Predictors of mortality

Bivariate regression models showed several risk factors for mortality among patients with candidemia including age ≥ 65 years, total parenteral nutrition, chronic liver disease, prior systemic antibiotic therapy, cirrhosis of the liver, and prior ICU admission before culture being significant predictors of mortality (Fig. 5). However, on multivariate analysis, just age ≥ 65 years (RR 2.01, CI 1.51–2.68, p < 0.001), prior receipt of systemic antibiotic therapy, (RR 1.84, CI 1.06–3.17, p = 0.03), cirrhosis of the liver (RR 1.82, CI 1.36–2.43, p < 0.001), and prior admission to the ICU before culture (RR1.66, CI 1.28–2.14, p < 0.001) remained significant predictors of mortality (Table 3). Mortality did not differ by Candida species (X2 = 12, p = 0.09).

Fig. 5
figure 5

Summary of unadjusted bivariate analysis of selected risk factors for mortality among candidemia patients in Alameda County, 2017–2020

Table 3 Predictors of mortality among candidemia patients in Alameda County, 2017–2020


Our results highlight that NAC species accounted for the majority of candidemia cases in Alameda County over the 4-year study interval from 2017 to 2020. During that time, Candida glabrata was becoming the dominant Candida species implicated in candidemia. Our results also reaffirmed the well-established finding that candidemia is an opportunistic infection [17,18,19]. The CFR was high (36.0%), and the significant independent predictors of mortality in our patients were age ≥ 65 years, ICU admission, cirrhosis of the liver, systemic antibiotic therapy, and prior ICU admission.

Our findings concerning the distribution of Candida species differ from results of other studies [10,11,12] that showed that Candida albicans was still the dominant species causing candidemia. However, our results are similar to those reported by Ma et al., based on a review of candidemia cases in a tertiary care hospital in China, which showed a NAC, C. tropicalis, to be the leading cause of candidemia [6]. Furthermore, our results are consistent with findings from the 15-year FUNGINOS Survey in Switzerland, which illustrated a significant decrease, from 60 to 53% (p = 0.0023) in the proportion of cases of candidemia caused by C. albicans and an increase (18% to 27%) in the fraction of cases due to C. glabrata [9] from 2004 to 2018. Other studies have reported similar trends [9, 20,21,22]. Non-Candida albicans species, which are usually more drug resistant, were responsible for 66.0% of candidemia cases in our study, similar to the findings of other studies that reported proportions of NAC of over 60.0% [12, 23]. This increase in NAC could be explained by the increased use over the last two decades of azole antifungal drugs, which exert selection pressure on Candida spp. and favor resistant organisms, like Candida glabrata. Multiple other reasons may also explain the differences in the distribution of Candida spp. involved in candidemia, including geographical and ecological factors; variability in monitoring and reporting systems; characteristics of the patient populations; and infection prevention and control strategies [24].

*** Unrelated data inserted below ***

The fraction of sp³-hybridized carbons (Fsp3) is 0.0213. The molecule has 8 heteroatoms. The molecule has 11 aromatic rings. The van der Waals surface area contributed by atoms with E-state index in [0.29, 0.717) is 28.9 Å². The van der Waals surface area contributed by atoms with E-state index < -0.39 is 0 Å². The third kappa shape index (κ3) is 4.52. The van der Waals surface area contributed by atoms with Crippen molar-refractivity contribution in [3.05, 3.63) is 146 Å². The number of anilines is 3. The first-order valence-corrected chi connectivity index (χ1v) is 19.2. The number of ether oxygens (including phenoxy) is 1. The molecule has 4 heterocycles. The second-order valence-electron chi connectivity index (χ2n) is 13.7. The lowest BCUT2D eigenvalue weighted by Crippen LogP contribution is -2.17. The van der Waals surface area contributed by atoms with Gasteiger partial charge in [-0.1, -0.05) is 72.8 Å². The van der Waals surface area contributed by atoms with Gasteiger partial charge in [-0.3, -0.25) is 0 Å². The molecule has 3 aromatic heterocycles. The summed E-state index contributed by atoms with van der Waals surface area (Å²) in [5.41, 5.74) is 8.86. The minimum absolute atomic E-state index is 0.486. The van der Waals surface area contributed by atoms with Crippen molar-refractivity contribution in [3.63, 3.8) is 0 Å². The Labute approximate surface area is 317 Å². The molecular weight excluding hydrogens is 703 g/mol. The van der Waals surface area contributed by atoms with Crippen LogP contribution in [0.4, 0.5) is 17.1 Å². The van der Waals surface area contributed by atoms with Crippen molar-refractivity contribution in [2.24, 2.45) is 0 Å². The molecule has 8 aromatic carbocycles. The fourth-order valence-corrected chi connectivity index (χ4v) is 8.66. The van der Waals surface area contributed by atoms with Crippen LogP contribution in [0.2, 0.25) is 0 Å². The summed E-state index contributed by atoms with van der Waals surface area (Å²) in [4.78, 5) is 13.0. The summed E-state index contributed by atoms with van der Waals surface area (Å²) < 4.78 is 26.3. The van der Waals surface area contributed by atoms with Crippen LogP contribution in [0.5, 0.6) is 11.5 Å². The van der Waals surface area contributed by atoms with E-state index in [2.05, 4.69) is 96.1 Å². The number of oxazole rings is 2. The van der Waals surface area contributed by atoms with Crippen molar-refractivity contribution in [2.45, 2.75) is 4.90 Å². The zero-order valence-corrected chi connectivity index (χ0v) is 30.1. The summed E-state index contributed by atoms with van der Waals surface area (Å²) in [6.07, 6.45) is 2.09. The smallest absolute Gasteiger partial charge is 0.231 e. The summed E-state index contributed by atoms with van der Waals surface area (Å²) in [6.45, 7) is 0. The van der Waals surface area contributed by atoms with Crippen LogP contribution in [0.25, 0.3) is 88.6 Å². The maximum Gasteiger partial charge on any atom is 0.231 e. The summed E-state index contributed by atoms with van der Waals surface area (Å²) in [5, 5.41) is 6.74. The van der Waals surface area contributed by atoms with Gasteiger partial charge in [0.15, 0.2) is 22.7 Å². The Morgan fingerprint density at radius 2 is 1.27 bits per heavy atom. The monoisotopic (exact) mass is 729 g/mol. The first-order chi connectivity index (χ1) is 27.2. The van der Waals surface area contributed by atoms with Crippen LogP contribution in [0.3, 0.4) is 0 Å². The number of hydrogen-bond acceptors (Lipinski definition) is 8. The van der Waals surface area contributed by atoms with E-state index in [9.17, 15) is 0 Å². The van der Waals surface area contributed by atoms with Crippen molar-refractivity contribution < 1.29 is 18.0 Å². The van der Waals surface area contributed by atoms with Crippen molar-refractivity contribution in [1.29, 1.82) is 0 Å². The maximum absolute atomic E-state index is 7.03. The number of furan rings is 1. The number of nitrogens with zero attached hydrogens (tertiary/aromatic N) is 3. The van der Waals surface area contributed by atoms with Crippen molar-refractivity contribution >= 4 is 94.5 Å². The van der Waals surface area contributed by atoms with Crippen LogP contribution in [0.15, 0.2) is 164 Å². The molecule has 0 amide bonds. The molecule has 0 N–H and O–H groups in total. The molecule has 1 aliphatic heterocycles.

The crude cumulative annual incidence of candidemia in our population was 5.9 per 100,000 population (range 5–6.5) and was slightly lower than the 8.7 per 100,000 population reported by Toda et al., when averaging the incidence rates across four sites in the USA between 2012 and 2016 [12]. The incidence of candidemia in our study did not vary by sex. The average crude cumulative incidence among males, (6.8 per 100,000 population), was 1.4 times that in females (4.8 per 100,000 population) over the same period, similar to findings reported by Toda et al. [12]. Increasing age was significantly associated with an increasing crude cumulative incidence. After stratifying our population into those less than 18 years and ≥ 18 years of age, the average cumulative incidences were 0.6 per 100,000 population and 19.7 per 100,000 population, respectively. The incidence rate ratio, IRR, comparing the ≥ 18 years of age to the < 18 years was 32.8 (p = 0.07). This difference could be explained by the higher prevalence of underlying conditions which predispose to candidemia in the older age group.

The crude cumulative incidence amongst Blacks was higher than that amongst nonblacks, 14.8 per 100,000 vs 4.9 per 100,000 population. Similar findings have been reported by others [12, 23]. The difference in candidemia incidence by race might be a proxy for socioeconomic disparities between blacks and non-blacks which play a role in the disparities in the prevalence of underlying conditions between Blacks and non-blacks [25, 26].

The risk factors for candidemia in our study were consistent with what has been reported previously [6, 13, 17, 19, 27]. Routes of entry (e.g., a central venous catheter, surgical wound) and the immunosuppression associated with certain diseases, such as HIV infection, diabetes mellitus, and chronic kidney disease, favor the introduction and proliferation of Candida spp. in the blood.